Photo Credit: Frank Bellino, The Press Enterprise Staff Photographer
Photo Credit: Frank Bellino, The Press Enterprise Staff Photographer

This week we bring you three seniors who know how to stay active and engaged in life, with life-long learning, football, and competition. Caregivers, seniors and home care aides all know that dreams, goals and that competitive fire can keep loved ones healthy and independent.

Jack Burroughs, of Hemet, is a star athlete, or a pool shark. Or both. For years, Jack has been competing in the Oldlympics, the San Joaquin Valley’s premier sporting event for the 50-and-up crowd. Events include swimming, golf, tennis, bowling, weightlifting, track and field, card games, shuffleboard, and of course, billiards. At 103, Jack regularly trounces competitors nearly half his age, and in 2005, he beat everyone in the A tier – where all the other sharks were grouped. Not surprisingly, Jack is a big fan of Paul Newman in ‘The Hustler’. The games run between mid-September and early October, and nearly 300 people signed up for the various 2016 events. Jack says that at 103, he’s lost a beat or two, but his competition is still impressed.

Centenarian Mathilde Freund, New York City resident, Holocaust survivor, and Fordham University’s oldest student, returns this semester to Fordham’s College After 60 program. Mathilde turned 100 over the summer, and is clearly not resting on her many laurels. She speaks six languages, was a vendor in the Grand Bazaar on the Upper West Side of Manhattan for 30 years, and donates the proceeds from her still-active business to charity. Mathilde is taking a class called “Studies in Social Science on the Brink of Cultural Breakthroughs,” and opines that reading, staying curious, and engaging with the world is the best way to keep the mind young. President Obama and the City of New York sent her birthday wishes on the big day, but she says that she is just like everyone else. Despite her losses during the war and the ups and downs of the last 100 years, she says the only thing that would ruin her life is bitterness.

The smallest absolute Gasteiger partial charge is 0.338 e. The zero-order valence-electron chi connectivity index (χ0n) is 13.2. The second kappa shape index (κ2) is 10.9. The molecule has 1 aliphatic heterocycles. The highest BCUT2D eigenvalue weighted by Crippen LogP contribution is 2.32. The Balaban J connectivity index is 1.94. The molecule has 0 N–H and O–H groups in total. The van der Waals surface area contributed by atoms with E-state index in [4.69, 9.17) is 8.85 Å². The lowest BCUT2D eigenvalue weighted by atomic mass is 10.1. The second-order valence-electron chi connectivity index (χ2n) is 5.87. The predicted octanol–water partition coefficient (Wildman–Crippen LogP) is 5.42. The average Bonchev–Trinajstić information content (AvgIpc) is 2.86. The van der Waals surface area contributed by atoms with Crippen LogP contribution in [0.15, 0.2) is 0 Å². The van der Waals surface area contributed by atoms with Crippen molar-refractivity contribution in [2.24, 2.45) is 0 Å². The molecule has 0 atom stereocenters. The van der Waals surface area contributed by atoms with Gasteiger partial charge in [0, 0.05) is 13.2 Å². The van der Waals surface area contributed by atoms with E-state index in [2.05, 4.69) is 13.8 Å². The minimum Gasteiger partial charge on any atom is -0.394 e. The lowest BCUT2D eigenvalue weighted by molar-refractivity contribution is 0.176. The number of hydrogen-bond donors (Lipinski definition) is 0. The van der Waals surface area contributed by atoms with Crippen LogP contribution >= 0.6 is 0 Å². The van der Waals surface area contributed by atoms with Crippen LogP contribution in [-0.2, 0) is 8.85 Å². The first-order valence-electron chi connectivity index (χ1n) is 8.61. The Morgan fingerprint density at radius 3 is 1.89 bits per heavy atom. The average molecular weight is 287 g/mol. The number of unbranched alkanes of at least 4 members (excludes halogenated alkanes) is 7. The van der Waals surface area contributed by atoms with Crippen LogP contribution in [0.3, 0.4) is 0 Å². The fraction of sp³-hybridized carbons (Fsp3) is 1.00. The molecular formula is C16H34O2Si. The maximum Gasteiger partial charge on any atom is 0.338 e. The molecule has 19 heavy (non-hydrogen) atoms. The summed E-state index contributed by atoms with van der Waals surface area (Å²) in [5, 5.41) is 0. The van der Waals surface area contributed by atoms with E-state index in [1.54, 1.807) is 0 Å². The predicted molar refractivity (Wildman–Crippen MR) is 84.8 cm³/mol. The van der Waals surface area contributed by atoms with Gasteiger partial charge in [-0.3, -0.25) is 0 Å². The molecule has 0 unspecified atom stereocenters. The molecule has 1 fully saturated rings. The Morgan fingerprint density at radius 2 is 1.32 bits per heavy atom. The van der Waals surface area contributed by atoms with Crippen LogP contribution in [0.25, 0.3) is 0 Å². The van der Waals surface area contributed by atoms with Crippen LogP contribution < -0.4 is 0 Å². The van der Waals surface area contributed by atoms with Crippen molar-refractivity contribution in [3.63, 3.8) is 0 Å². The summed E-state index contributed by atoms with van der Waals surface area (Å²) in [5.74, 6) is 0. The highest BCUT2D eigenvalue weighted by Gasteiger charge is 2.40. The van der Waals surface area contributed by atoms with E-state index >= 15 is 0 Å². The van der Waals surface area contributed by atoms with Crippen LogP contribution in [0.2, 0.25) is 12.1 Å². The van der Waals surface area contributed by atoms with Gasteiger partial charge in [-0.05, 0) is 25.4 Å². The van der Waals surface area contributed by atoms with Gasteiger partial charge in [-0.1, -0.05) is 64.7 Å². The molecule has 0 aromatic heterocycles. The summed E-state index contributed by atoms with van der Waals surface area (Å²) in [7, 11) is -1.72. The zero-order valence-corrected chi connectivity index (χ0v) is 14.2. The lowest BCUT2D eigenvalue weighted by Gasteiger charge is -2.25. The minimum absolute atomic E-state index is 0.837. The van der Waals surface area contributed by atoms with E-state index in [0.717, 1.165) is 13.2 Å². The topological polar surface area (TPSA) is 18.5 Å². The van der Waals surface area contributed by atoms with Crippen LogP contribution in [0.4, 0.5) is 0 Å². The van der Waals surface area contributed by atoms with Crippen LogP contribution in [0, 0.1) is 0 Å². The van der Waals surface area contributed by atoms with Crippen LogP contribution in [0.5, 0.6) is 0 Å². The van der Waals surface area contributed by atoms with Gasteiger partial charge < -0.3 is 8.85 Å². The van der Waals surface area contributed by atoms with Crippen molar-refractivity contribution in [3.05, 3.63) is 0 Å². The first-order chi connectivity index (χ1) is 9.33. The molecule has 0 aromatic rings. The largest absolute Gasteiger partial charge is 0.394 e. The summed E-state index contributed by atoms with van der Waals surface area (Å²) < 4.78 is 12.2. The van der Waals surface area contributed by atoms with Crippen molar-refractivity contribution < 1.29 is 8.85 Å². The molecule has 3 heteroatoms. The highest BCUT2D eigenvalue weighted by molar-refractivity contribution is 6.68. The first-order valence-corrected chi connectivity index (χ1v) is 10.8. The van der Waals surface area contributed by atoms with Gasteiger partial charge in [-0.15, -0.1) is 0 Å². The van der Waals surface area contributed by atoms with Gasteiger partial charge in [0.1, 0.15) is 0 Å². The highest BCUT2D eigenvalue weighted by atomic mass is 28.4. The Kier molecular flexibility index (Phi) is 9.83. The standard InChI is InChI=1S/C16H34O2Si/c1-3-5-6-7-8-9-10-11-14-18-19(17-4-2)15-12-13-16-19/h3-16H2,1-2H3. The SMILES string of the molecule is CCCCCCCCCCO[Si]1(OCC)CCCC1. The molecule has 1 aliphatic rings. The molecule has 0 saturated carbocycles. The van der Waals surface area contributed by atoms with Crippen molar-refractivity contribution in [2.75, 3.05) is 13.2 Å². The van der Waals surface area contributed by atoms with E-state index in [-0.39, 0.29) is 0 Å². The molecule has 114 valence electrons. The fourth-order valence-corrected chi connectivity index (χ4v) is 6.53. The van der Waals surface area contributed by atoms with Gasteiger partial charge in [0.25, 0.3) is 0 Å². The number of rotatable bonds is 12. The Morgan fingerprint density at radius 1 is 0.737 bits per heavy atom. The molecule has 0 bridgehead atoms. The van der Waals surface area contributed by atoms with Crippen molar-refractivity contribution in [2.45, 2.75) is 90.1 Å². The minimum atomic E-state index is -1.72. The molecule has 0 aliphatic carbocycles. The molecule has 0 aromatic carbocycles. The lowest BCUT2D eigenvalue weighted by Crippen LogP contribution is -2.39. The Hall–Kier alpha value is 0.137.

Former USC and LA Rams quarterback Jim Hardy is thrilled that Rams football has returned to LA, but his real passion is USC’s Trojans. At 93, he drives two hours each week to watch his alma mater’s team practice, and never misses a home game. Hardy led the Trojans to two Rose Bowls in 1944 and 1945, and is waiting for the team to win another championship. After playing for the Rams, the Cardinals and the Lions, Jim Hardy retired as a player, and became manager of the Coliseum Commission. Before the NFL and AFL announced a merger in 1966, he worked with Walter O’Malley of the Dodgers to bring an AFL expansion team to Dodgers Stadium, but the unification of the league put the kibosh on that. Who knew LA might have had two teams all those years ago? Hardy is healthy, active and on a regular exercise program, as he plans to be there when the Trojans win it all again.